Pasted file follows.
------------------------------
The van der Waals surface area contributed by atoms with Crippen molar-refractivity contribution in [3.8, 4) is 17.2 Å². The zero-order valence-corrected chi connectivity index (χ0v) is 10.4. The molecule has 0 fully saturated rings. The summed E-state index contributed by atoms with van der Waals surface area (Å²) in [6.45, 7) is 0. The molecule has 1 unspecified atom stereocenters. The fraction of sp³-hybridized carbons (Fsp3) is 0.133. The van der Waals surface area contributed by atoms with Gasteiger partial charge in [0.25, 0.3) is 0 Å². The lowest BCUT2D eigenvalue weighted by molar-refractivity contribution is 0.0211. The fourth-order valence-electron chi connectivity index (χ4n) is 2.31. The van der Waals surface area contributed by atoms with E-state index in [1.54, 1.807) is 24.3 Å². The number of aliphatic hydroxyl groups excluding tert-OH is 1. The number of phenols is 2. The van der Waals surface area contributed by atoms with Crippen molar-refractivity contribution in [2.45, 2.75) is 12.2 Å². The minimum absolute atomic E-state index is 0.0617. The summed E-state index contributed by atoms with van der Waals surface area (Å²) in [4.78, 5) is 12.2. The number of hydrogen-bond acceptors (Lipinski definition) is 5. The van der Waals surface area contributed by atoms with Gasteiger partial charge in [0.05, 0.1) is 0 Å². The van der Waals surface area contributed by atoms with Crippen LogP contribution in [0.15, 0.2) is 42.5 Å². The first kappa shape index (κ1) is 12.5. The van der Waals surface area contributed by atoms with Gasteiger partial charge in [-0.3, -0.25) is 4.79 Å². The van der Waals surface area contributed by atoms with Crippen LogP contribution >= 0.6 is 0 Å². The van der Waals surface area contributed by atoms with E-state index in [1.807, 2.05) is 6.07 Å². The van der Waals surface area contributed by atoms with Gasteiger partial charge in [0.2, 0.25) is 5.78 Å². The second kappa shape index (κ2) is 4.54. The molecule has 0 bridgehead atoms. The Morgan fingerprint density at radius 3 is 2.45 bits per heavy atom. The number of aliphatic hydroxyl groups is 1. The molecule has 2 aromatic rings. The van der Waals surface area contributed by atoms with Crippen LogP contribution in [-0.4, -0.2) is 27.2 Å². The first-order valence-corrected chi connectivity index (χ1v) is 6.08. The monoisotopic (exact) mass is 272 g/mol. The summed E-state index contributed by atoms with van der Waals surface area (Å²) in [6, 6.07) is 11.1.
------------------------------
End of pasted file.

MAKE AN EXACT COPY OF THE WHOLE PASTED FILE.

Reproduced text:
The van der Waals surface area contributed by atoms with Crippen molar-refractivity contribution in [3.8, 4) is 17.2 Å². The zero-order valence-corrected chi connectivity index (χ0v) is 10.4. The molecule has 0 fully saturated rings. The summed E-state index contributed by atoms with van der Waals surface area (Å²) in [6.45, 7) is 0. The molecule has 1 unspecified atom stereocenters. The fraction of sp³-hybridized carbons (Fsp3) is 0.133. The van der Waals surface area contributed by atoms with Gasteiger partial charge in [0.25, 0.3) is 0 Å². The lowest BCUT2D eigenvalue weighted by molar-refractivity contribution is 0.0211. The fourth-order valence-electron chi connectivity index (χ4n) is 2.31. The van der Waals surface area contributed by atoms with E-state index in [1.54, 1.807) is 24.3 Å². The number of aliphatic hydroxyl groups excluding tert-OH is 1. The number of phenols is 2. The van der Waals surface area contributed by atoms with Crippen molar-refractivity contribution in [2.45, 2.75) is 12.2 Å². The minimum absolute atomic E-state index is 0.0617. The summed E-state index contributed by atoms with van der Waals surface area (Å²) in [4.78, 5) is 12.2. The number of hydrogen-bond acceptors (Lipinski definition) is 5. The van der Waals surface area contributed by atoms with Gasteiger partial charge in [0.05, 0.1) is 0 Å². The van der Waals surface area contributed by atoms with Crippen LogP contribution in [0.15, 0.2) is 42.5 Å². The first kappa shape index (κ1) is 12.5. The van der Waals surface area contributed by atoms with Gasteiger partial charge in [-0.3, -0.25) is 4.79 Å². The van der Waals surface area contributed by atoms with Crippen LogP contribution >= 0.6 is 0 Å². The van der Waals surface area contributed by atoms with E-state index in [1.807, 2.05) is 6.07 Å². The van der Waals surface area contributed by atoms with Gasteiger partial charge in [0.2, 0.25) is 5.78 Å². The second kappa shape index (κ2) is 4.54. The molecule has 0 bridgehead atoms. The Morgan fingerprint density at radius 3 is 2.45 bits per heavy atom. The number of aliphatic hydroxyl groups is 1. The molecule has 2 aromatic rings. The van der Waals surface area contributed by atoms with Crippen LogP contribution in [-0.4, -0.2) is 27.2 Å². The first-order valence-corrected chi connectivity index (χ1v) is 6.08. The monoisotopic (exact) mass is 272 g/mol. The summed E-state index contributed by atoms with van der Waals surface area (Å²) in [6, 6.07) is 11.1.